It never ceases to amaze me just how many firms of solicitors suddenly drop their clients as soon as the latter have been found guilty by a jury. Of course, I accept that some of these general criminal law firms don’t specialise in Court of Appeal work, but there is often no interest in even passing over case files to other firms that do. Quite a lot of our group’s work was devoted to chasing up trial solicitors who wouldn’t play ball with their ex-clients or even with other lawyers who were willing to review convictions before an appeal is launched.
Pretty much all of this work had to be done discreetly since the prison authorities in the UK do not like inmate ‘advocates’. This is one of the major differences between the systems in the UK and the USA, since most US prisons seem to have well-stocked law libraries with relatively easy access and a host of inmate paralegals willing to take on all sorts of cases, from internal disciplinary hearings right through to Supreme Court appeals.
In my own case, my situation wasn’t helped by one fellow prisoner who – as a good humoured joke – wrote my name above my cell door and added the initials ‘LLP” (which he believed meant 'Licensed Law Practice'). Someone else wrote on my cell card (the cardboard slip outside each prisoner’s cell) under the heading Activities: “Changing the world one case at a time.” These were jokes that went down very badly with wing staff who already resented my assistance to other prisoners as a McKenzie Friend (a lay advisor) during governors’ ‘nickings’ (internal adjudications) for disciplinary offences.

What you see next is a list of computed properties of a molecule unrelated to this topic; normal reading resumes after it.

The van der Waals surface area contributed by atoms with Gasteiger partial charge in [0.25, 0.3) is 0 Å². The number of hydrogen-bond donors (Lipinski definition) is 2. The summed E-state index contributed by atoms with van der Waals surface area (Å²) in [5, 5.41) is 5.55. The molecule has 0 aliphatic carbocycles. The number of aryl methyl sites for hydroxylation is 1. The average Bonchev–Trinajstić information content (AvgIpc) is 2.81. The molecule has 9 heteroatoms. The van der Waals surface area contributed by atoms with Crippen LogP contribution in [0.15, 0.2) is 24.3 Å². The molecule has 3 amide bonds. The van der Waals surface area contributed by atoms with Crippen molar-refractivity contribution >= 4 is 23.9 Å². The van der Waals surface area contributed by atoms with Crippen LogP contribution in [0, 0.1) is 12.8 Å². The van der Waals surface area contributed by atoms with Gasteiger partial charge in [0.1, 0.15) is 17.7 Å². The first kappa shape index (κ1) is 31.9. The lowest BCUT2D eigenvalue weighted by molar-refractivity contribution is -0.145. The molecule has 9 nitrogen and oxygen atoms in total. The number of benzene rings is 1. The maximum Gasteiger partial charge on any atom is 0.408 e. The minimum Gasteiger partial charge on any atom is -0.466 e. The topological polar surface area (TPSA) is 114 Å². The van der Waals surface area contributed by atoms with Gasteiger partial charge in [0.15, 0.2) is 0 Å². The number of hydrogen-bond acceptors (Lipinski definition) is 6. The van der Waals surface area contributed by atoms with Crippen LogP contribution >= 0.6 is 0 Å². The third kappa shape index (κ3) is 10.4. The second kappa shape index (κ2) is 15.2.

Our support groups did more than just assist with preparing appeals and writing letters to solicitors. We also acted as an information forum and offered counselling for inmates who were desperate to talk to others in similar situations. Being a trained counsellor – I qualified years before I went to prison – came in very handy, as I was able to use those skills, as well as developing new ones.
|Biscuits for coffee club|
There were other groups running on the wings. There was an unofficial guitar club that provided free lessons for inmates – quite separate from the officially sanctioned sessions held in the prison chapel. At one prison we also created a Sunday morning coffee club for prisoners interested in discussing topics that ranged from the criminal justice system right through to world current affairs. We assembled every Sunday morning in an association room on the 3s (second floor landing), leaving the ground floor recreation room for the lads who wanted to play cards. The only requirement for membership of the club was to bring your own cup of tea or coffee and we took it in turns to bring up a packet of biscuits to share.
There was also an informal writers’ circle where people could read their own short stories or poetry to like-minded cons, followed by some constructive discussion and advice. This group rotated between cells and numbers had to be kept low for that reason.
|Thanks... but no thanks!|
None of the above groups was organised officially. They were entirely set up and run by prisoners, without any form of staff involvement or support. In part, I think that this was a reflection of the massive divide that exists between the prison authorities and inmates. They had their world and we had ours, effectively ‘under the radar’. In fact, I believe that had wing screws or managers become involved, these activities would have soon have lost prisoners’ support and would probably have died out very quickly.
In my view what we actually created was a parallel inner world where we reverted to being ordinary people bound together by common interests or the need for support, rather than being defined as ‘prisoners’ or ‘offenders’ (a label many of us rejected in any case on account of our appeals and our maintaining innocence). Far from spending our free time lying on our bunks watching weekend daytime television – as the tabloids would claim most prisoners do all day – we developed our own autonomy and created coping and peer support mechanisms that were designed to mitigate the worst effects of incarceration within a system that provided little or no care or encouragement. I’m still proud of what our groups achieved and I take some satisfaction from the fact that we did it for ourselves – and for each other.